I have now had time to read the “London-wide ULEZ Integrated Impact Assessment” report produced by Jacobs (see link below) which TfL commissioned on the expansion of the ULEZ scheme to the whole of London.
It makes for interesting reading and covers the likely impact on the environment, on health, on equality and on the economy. I’ll pick out some key points:
- They forecast a reduction of 1.7% in total car trips across Greater London as a result, but there would be a big reduction in people driving into London from outside for shopping and other purposes of 14.2%. In effect the scheme would impact many people who don’t even live in London and have no vote on the Mayor. In the outer London suburbs and further out there are a lot of retired and poorer people who run vehicles that are non-compliant and cannot afford to buy new ones.
- A scrappage scheme is proposed to help people move to compliant vehicles but that would only likely be targeted at a small minority of affected people.
- They identify differential impacts (i.e. negative ones) on the disabled and people with restricted mobility who need to shop or visit health facilities but don’t propose any mitigation measures to tackle that problem.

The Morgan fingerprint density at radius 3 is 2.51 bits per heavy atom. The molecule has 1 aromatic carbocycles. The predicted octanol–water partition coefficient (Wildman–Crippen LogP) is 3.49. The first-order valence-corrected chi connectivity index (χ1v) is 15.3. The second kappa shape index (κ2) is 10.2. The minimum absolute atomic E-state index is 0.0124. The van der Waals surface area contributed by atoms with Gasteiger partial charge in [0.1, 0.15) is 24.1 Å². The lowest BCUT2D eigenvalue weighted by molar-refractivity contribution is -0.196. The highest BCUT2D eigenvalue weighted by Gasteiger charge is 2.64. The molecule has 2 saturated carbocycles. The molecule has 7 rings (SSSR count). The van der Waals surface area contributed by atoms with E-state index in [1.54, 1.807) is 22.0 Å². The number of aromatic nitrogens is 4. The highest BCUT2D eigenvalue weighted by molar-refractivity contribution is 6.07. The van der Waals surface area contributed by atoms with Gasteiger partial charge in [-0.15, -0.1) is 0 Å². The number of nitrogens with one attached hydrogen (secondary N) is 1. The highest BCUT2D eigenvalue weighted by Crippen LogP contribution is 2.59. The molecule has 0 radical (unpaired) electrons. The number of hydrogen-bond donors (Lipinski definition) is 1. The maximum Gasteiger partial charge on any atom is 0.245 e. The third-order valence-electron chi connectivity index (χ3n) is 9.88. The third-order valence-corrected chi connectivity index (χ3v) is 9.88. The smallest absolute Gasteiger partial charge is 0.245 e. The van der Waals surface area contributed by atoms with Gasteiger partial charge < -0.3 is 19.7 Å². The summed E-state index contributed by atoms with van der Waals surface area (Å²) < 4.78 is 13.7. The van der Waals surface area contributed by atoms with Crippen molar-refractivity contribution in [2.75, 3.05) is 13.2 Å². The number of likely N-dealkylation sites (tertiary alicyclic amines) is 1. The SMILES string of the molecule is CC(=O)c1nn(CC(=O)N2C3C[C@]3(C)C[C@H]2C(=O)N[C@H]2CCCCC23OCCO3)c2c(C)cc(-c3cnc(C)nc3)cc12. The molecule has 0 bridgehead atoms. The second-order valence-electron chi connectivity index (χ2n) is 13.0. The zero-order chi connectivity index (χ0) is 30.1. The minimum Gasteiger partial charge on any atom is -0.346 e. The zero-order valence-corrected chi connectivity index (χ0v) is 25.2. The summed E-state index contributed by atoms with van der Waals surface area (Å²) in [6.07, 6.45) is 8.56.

- They recognise the impact on tradespeople and small businesses that operate non-compliant LGVs.
- The reduction in air pollution in Greater London would be miniscule – about 0.1% in the important PM2.5 emissions for example (see Page 48 of the Report). Nobody is going to notice this and it won’t have any significant impact on health outcomes.
- The negligible impact on health is show in tables 6.2 onwards and the report states that “health benefits from reductions in PM2.5 are relatively small”.
- The problem of people visiting hospitals within the zone who are not able to use public transport for a variety of reasons (such as vulnerable to covid or other infections) is mentioned and there is a congestion/ULEZ refund scheme operated by hospitals but many people don’t know about it. It is also complex to make a claim as this writer knows from personal experience.
- In reality there are numerous people that will be negatively impacted or incur substantial costs which the report effectively glosses over. Some of the impacts are ignored – such as the impact on retail businesses in outer London, while the suggested “mitigation” measures are unlikely to be very effective.
- The report ignores the financial cost of expanding the scheme with thousands of new camera and road signs required.
In summary this report shows how damaging the expansion will be with many negative impacts and negligible positive ones, but will Mayor Sadiq Khan pay any attention? We will see soon no doubt.
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